But, despite animation not doing well in theatrical full length films this year, there has been one animated short that has captured the hearts of people all over the world.

That short is In a Heartbeat.

Image result for in a heartbeat

When I first heard about the short as it was in development, I didn’t think much of it, but when it was released recently, I decided to give it a watch. And boy, am I glad I did. It tells a sweet, simple, but VERY powerful story.

In the short, Sherwin (the red haired boy in the picture above) is in love with Jonathan (the brown haired boy), but is in the closet about it. He prevents himself from pursuing his love, but his anthropomorphic heart decides to take matters into its own hands. What follows is something that will make you cry, but also warm your heart.

The short has amassed over 18 million views (and counting) on YouTube and, with the exception of hardcore religious and conservative groups, has gotten almost universal acclaim and an overwhelmingly positive reception. And it deserves it. The animation is very good (especially considering it’s a low budget college film), the music is excellent, and it tells an innocent but effective story that doesn’t rely on dialogue.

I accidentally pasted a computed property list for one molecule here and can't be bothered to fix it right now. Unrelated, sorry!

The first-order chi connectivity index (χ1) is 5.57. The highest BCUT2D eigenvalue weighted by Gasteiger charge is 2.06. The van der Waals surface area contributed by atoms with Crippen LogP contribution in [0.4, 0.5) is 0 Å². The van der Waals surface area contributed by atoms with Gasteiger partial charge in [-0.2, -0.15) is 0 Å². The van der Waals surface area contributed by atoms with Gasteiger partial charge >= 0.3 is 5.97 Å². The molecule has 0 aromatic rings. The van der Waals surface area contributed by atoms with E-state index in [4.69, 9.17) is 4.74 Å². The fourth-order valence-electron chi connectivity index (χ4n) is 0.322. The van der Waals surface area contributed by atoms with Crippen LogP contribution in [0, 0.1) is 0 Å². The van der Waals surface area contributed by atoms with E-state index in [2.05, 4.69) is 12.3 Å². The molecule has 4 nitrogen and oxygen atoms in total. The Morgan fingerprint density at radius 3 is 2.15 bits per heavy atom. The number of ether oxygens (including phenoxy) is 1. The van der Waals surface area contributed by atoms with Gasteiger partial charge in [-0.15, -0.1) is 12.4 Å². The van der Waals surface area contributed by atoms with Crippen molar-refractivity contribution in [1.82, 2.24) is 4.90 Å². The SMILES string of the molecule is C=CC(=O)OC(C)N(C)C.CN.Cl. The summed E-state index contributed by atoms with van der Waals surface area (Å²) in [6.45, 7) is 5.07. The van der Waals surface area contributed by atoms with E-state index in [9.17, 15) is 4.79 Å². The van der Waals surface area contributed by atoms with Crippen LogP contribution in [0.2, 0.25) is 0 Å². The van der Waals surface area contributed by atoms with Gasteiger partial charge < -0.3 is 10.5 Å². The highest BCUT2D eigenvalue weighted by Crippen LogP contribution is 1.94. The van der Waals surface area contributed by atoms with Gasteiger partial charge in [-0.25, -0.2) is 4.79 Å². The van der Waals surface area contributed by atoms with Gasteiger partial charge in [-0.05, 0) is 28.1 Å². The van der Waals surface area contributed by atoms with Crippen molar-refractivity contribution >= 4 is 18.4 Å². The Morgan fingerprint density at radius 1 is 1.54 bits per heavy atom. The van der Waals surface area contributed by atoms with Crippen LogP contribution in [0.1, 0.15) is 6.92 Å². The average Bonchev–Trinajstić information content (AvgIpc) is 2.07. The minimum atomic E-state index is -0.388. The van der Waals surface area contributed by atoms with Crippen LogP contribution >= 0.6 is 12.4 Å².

The makers of the film, Esteban Bravo and Beth David, are considering making this into a full length movie, and I hope it happens. Again, considering how there are so many animated films but only a fraction of them are really that great, we could use a film like this. One that doesn’t rely on low brow humour and cheap gimmicks and tells an emotional story about the love between two boys.

Please support this short any way you can. You can start by watching it below.